RealtyTrac's U.S. Home Equity & Underwater Report for the second quarter shows that 9.1 million U.S. residential properties were seriously underwater — where the combined loan amount secured by the property is at least 25% higher than the property’s estimated market value. The number represents 17% of all properties with a mortgage.

The second quarter saw a slight decrease in seriously underwater homes - specifically 17.2% versus 17.4% in the first quarter.

The number is the lowest mark since RealtyTrac began reporting negative equity in the first quarter of 2012. The recent peak in negative equity was the second quarter of 2012, when 12.8 million U.S. residential properties, representing 29% of all properties with a mortgage, were seriously underwater.

The universe of equity-rich properties — those with at least 50% equity — held steady from the first quarter at 9.9 million in the second quarter, representing 18.8% of all properties with a mortgage.

Another 8.8 million properties were on the verge of resurfacing equity in the second quarter, with between 10% negative equity and 10% positive equity, representing 17% of all properties with a mortgage, up from 8.5 million representing 16% of all properties with a mortgage in the first quarter.

Fewer distressed properties had negative equity in the second quarter, with 44% of all properties in the foreclosure process seriously underwater — down from 45% in the first quarter and down from 57% in the second quarter of 2013. The share of foreclosures with positive equity dropped to 34% in the second quarter, down from 35% in the first quarter. Top states for foreclosures with equity include Colorado, Texas, Oklahoma, Hawaii and Louisiana.

"Home price appreciation has slowed in the last few months in many of the markets with the most underwater homes, slowing the pace at which homeowners are recovering equity lost during the Great Recession," said Daren Blomquist, vice president at RealtyTrac. "For instance, annual home price appreciation in California was at 16% in May compared to a high of 31% in July and August of 2013. In Arizona, home price appreciation has slowed to 6% annually compared to a high of 24% last year. In addition many of the properties that are seriously underwater are in a deep negative equity hole that will take some time to dig out of. The average loan-to-value on the 9.1 million homes seriously underwater was 133%, and the average loan-to-value on the homes in foreclosure that are seriously underwater was 134%."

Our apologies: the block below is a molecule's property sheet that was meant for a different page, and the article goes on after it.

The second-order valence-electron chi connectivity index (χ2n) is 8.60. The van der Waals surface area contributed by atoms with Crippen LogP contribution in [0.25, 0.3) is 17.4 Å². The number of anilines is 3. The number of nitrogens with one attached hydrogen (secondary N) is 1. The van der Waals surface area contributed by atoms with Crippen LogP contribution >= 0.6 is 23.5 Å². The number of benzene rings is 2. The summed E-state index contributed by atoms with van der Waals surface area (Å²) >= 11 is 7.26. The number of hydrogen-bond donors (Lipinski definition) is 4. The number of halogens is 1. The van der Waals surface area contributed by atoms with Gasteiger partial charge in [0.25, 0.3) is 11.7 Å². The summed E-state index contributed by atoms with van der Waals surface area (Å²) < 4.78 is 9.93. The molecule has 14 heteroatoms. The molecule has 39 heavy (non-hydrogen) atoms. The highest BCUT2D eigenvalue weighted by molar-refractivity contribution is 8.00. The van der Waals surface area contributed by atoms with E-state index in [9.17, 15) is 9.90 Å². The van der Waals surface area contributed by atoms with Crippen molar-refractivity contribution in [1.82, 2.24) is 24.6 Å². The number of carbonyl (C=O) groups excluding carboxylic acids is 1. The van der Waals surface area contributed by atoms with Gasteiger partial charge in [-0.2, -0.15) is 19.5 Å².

Markets with the most negative equity
States with the highest percentage of residential properties seriously underwater in the second quarter were Nevada (32%), Florida (30%), Illinois (30%), Rhode Island (29%) and Michigan (27%).

Major metropolitan statistical areas (population 500,000 or more) with the highest percentage of residential properties seriously underwater were Lakeland, Fla. (37%), Las Vegas (35%), Cleveland (35%) and Palm Bay-Melbourne-Titusville, Fla. (32%).

Markets with the most resurfacing equity
Major metro areas with the highest percentage of resurfacing equity - between negative 10% and positive 10% – included Colorado Springs, Col., (28%), Albuquerque N.M. (22%), Lancaster, Pa. (22%), El Paso, Texas (22%), Salt Lake City (22%) and Worcester, Mass. (22%).

Markets with the most equity-rich properties
Major metro areas with the highest percentage of equity rich properties - those with at least 50 percent equity - were San Francisco (37 percent), Honolulu (36 percent), Los Angeles (32 percent), New York (29 percent), Oxnard (28 percent), and San Diego (28 percent).

Report methodology
RealtyTrac's report provides counts of residential properties based on several categories of equity — or loan to value (LTV) — at the state, metro and county level, along with the percentage of total residential properties with a mortgage that each equity category represents.  

The firm uses the following definitions:

Seriously Underwater: Loan to value ratio of 125% or above, meaning the homeowner owed at least 25% more than the estimated market value of the property.

Equity Rich: Loan to value ratio of 50% or lower, meaning the homeowner had at least 50 percent equity.

Foreclosures w/Equity: Properties in some stage of the foreclosure process (default or scheduled for auction, not including bank-owned) where the loan to value ratio was 100% or lower.

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